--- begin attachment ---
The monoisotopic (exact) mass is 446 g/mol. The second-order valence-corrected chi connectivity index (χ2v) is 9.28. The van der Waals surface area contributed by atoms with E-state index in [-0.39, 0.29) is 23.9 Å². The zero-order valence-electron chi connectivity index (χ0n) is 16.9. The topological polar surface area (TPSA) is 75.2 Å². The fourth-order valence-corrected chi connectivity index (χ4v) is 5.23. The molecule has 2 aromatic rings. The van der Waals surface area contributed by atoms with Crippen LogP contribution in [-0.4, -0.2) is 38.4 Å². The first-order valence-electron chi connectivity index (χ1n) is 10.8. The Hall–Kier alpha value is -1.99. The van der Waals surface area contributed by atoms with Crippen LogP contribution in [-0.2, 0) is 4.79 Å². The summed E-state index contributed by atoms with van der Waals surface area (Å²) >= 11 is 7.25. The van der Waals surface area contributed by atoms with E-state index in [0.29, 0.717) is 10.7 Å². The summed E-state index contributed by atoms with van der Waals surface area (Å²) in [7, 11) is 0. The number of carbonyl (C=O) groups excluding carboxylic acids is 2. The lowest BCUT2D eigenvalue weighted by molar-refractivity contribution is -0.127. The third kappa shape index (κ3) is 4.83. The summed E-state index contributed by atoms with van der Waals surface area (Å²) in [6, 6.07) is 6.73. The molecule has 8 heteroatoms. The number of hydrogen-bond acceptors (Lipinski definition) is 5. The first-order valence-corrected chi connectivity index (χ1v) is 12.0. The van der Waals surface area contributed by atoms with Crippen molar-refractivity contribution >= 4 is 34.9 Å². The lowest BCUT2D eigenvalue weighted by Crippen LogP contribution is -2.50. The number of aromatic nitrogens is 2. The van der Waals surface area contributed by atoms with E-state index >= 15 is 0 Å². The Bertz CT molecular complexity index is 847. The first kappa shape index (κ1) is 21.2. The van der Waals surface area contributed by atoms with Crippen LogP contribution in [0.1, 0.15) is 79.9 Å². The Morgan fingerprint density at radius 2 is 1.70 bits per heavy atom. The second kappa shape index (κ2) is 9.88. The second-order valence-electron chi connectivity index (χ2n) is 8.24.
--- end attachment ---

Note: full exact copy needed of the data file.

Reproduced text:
The monoisotopic (exact) mass is 446 g/mol. The second-order valence-corrected chi connectivity index (χ2v) is 9.28. The van der Waals surface area contributed by atoms with E-state index in [-0.39, 0.29) is 23.9 Å². The zero-order valence-electron chi connectivity index (χ0n) is 16.9. The topological polar surface area (TPSA) is 75.2 Å². The fourth-order valence-corrected chi connectivity index (χ4v) is 5.23. The molecule has 2 aromatic rings. The van der Waals surface area contributed by atoms with Crippen LogP contribution in [-0.4, -0.2) is 38.4 Å². The first-order valence-electron chi connectivity index (χ1n) is 10.8. The Hall–Kier alpha value is -1.99. The van der Waals surface area contributed by atoms with Crippen LogP contribution in [-0.2, 0) is 4.79 Å². The summed E-state index contributed by atoms with van der Waals surface area (Å²) >= 11 is 7.25. The van der Waals surface area contributed by atoms with E-state index in [0.29, 0.717) is 10.7 Å². The summed E-state index contributed by atoms with van der Waals surface area (Å²) in [7, 11) is 0. The number of carbonyl (C=O) groups excluding carboxylic acids is 2. The lowest BCUT2D eigenvalue weighted by molar-refractivity contribution is -0.127. The third kappa shape index (κ3) is 4.83. The summed E-state index contributed by atoms with van der Waals surface area (Å²) in [6, 6.07) is 6.73. The molecule has 8 heteroatoms. The number of hydrogen-bond acceptors (Lipinski definition) is 5. The first-order valence-corrected chi connectivity index (χ1v) is 12.0. The van der Waals surface area contributed by atoms with Crippen molar-refractivity contribution >= 4 is 34.9 Å². The lowest BCUT2D eigenvalue weighted by Crippen LogP contribution is -2.50. The number of aromatic nitrogens is 2. The van der Waals surface area contributed by atoms with E-state index >= 15 is 0 Å². The Bertz CT molecular complexity index is 847. The first kappa shape index (κ1) is 21.2. The van der Waals surface area contributed by atoms with Crippen LogP contribution in [0.1, 0.15) is 79.9 Å². The Morgan fingerprint density at radius 2 is 1.70 bits per heavy atom. The second kappa shape index (κ2) is 9.88. The second-order valence-electron chi connectivity index (χ2n) is 8.24.